The trouble with that calculator you need an account with Fidelity or at minimum a log-in to their site.
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Old 04-16-2016, 02:23 PM
 
Location: Haiku
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I believe the most common way people use a RIP tool is to assess the likelihood that they will not run out of money with a given input model for expenses. What I liked to do with the tool was to dial the knobs to see to what degree that affected the result.

The knobs vary but for me, I did not start using a RIP tool until a few years before retiring so my savings were pretty much fixed at that point, but for many people the biggest dial is the amount of savings you have at start of retirement.

The next biggest knob to experiment with is the withdrawal rate, or if you are not using a fixed rate, the withdrawal model.

Experimenting with asset allocation is also interesting so I would fiddle with that. The difference between 50/50 and 70/30 is surprising little as far as success likelihood, but it does make a difference in ending balance (i.e., how much money you will have left for heirs when you die).

I would also fiddle with input parameters which are actually out of my control but I wanted to see how sensitive my retirement plan was to uncontrolled changes. These parameters are: inflation rate and bond yield.

So rather than using a RIP tool to see whether you can retire successfully, I think it just as useful to understand how sensitive it is to various choices you have and to economic variables.
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Old 04-16-2016, 02:31 PM
 
Location: SoCal
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I used to have an account with Fidelity but I closed it. But I think the calculator from TRow price was pretty good.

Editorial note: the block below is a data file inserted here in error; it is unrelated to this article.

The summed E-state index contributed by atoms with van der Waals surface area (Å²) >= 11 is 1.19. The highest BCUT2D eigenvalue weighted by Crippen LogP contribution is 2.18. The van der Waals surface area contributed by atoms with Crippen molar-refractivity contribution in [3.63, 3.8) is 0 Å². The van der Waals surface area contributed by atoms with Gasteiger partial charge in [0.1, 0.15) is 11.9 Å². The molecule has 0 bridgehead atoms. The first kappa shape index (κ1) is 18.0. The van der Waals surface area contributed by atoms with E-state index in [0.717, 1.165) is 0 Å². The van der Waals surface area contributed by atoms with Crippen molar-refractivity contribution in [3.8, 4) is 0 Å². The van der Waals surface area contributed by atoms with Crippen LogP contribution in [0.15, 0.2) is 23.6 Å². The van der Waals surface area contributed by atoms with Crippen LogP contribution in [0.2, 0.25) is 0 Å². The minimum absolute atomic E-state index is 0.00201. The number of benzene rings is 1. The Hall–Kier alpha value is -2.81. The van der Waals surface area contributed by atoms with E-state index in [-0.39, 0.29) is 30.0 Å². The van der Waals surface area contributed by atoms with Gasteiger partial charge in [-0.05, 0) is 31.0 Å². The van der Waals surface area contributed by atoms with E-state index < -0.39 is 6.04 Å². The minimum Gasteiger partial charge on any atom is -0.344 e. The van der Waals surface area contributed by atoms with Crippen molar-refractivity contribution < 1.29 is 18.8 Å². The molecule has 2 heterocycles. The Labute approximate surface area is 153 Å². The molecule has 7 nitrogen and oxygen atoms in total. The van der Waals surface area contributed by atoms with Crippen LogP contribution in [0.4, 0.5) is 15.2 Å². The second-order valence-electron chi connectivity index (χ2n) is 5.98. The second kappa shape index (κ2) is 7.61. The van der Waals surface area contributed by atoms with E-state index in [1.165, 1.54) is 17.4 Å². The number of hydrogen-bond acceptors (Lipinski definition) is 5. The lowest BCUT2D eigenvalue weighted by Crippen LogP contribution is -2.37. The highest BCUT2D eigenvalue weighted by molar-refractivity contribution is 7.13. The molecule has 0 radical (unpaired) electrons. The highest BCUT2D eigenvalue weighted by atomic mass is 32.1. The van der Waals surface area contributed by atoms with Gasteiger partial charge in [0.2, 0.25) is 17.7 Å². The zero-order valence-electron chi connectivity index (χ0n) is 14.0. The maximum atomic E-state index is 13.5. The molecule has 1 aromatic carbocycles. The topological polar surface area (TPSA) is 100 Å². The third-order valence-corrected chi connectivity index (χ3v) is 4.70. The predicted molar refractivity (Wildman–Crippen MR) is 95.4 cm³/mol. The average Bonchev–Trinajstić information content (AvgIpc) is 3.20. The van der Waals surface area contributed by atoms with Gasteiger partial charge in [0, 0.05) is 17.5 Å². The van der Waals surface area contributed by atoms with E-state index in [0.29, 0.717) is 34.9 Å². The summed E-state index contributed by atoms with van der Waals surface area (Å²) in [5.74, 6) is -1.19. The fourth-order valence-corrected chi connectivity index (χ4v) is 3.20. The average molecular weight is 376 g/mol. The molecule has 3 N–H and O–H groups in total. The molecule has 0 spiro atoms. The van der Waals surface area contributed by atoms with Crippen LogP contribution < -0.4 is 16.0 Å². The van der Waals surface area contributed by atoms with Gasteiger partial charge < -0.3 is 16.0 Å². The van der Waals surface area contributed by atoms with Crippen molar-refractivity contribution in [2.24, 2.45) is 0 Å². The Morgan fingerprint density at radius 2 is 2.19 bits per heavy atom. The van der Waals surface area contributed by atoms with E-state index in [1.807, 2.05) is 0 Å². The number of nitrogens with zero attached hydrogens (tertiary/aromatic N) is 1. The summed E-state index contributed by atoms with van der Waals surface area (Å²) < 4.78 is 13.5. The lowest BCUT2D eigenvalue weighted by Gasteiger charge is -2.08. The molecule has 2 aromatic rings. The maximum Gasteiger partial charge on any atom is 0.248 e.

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Old 04-16-2016, 03:14 PM
 
71,507 posts, read 71,674,131 times
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Quote:
Originally Posted by TwoByFour View Post
I believe the most common way people use a RIP tool is to assess the likelihood that they will not run out of money with a given input model for expenses. What I liked to do with the tool was to dial the knobs to see to what degree that affected the result.

The knobs vary but for me, I did not start using a RIP tool until a few years before retiring so my savings were pretty much fixed at that point, but for many people the biggest dial is the amount of savings you have at start of retirement.

The next biggest knob to experiment with is the withdrawal rate, or if you are not using a fixed rate, the withdrawal model.

Experimenting with asset allocation is also interesting so I would fiddle with that. The difference between 50/50 and 70/30 is surprising little as far as success likelihood, but it does make a difference in ending balance (i.e., how much money you will have left for heirs when you die).

I would also fiddle with input parameters which are actually out of my control but I wanted to see how sensitive my retirement plan was to uncontrolled changes. These parameters are: inflation rate and bond yield.

So rather than using a RIP tool to see whether you can retire successfully, I think it just as useful to understand how sensitive it is to various choices you have and to economic variables.
what you have to keep in mind is that in reality as kitces pointed out we basically have 3 choices in retirement as a priority and all 3 run counter to each other .